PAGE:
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Have you heard? Workers' comp covers job-related hearing loss

You should never have to put yourself at risk for illness or injury just to keep a job. That principle certainly applies to occupational hearing loss, which continues to be one of the most widespread workplace safety concerns nationwide, according to the Occupational Safety and Health Administration. Luckily, it is possible to obtain workers' compensation benefits if your job causes you to lose at least 10 percent of your hearing.

People often don't realize they're working around hearing hazards

Why? First of all, noise is not the only hearing hazard you may be exposed to at work. According to the Department of Health and Human Services publication "Preventing Occupational Hearing Loss - A Practical Guide," exposure to certain chemicals and metals can also cause hearing loss, as well as vibration and even extreme heat. Also, exposure to a combination of these factors may cause more hearing loss than a single factor alone.

Second, even when workplace noise levels are sufficient to cause hearing loss, workers often aren't aware of that. For example, you might not know that an ordinary electric spray painter puts out 105 decibels, while OSHA recommends workplace exposure to no more than 85 decibels without protection.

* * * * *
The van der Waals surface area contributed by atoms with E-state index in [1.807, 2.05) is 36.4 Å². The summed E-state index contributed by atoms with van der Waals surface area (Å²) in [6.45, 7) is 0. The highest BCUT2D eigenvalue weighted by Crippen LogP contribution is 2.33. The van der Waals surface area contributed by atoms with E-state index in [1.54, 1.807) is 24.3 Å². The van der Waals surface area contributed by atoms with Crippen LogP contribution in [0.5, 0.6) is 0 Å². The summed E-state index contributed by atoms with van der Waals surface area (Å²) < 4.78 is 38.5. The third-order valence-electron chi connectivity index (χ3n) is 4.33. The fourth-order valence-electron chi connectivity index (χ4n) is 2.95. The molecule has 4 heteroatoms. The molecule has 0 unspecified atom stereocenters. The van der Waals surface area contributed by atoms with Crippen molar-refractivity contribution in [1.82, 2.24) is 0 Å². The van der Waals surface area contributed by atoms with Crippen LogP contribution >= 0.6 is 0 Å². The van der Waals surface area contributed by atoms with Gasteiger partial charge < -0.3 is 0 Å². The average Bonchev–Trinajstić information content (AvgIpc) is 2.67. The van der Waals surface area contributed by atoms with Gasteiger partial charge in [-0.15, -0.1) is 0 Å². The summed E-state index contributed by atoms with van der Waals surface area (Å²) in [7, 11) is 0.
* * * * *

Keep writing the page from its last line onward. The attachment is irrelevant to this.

OSHA requires employers to provide adequate hearing protection. Generally, there are three aspects to an effective workplace noise protection plan:

  • Engineering controls, or efforts to modify the source of the noise, such as buying a quieter machine
  • Administrative controls, or things like moving someone's workstation away from the noise
  • Personal protective equipment, such sound-buffering headphones

How do I know if I'm eligible for a hearing loss workers' comp claim?

An important difference between hearing loss claims and other workplace injury claims is that partially losing your hearing may not make you miss work. Missing work is generally a basic requirement for workers' comp, but not in hearing loss claims.

They're also unusual because you might not become aware of a permanent hearing loss until some time has passed. In recognition of that, the deadline to file a hearing loss claim is three years from the date of your last exposure to the hearing hazard.

Basically, however, if you can prove you worked around significant hearing hazards, you have lost 10 percent or more of your hearing, and your doctor believes your hearing loss was job-related, you should be eligible for workers' compensation.

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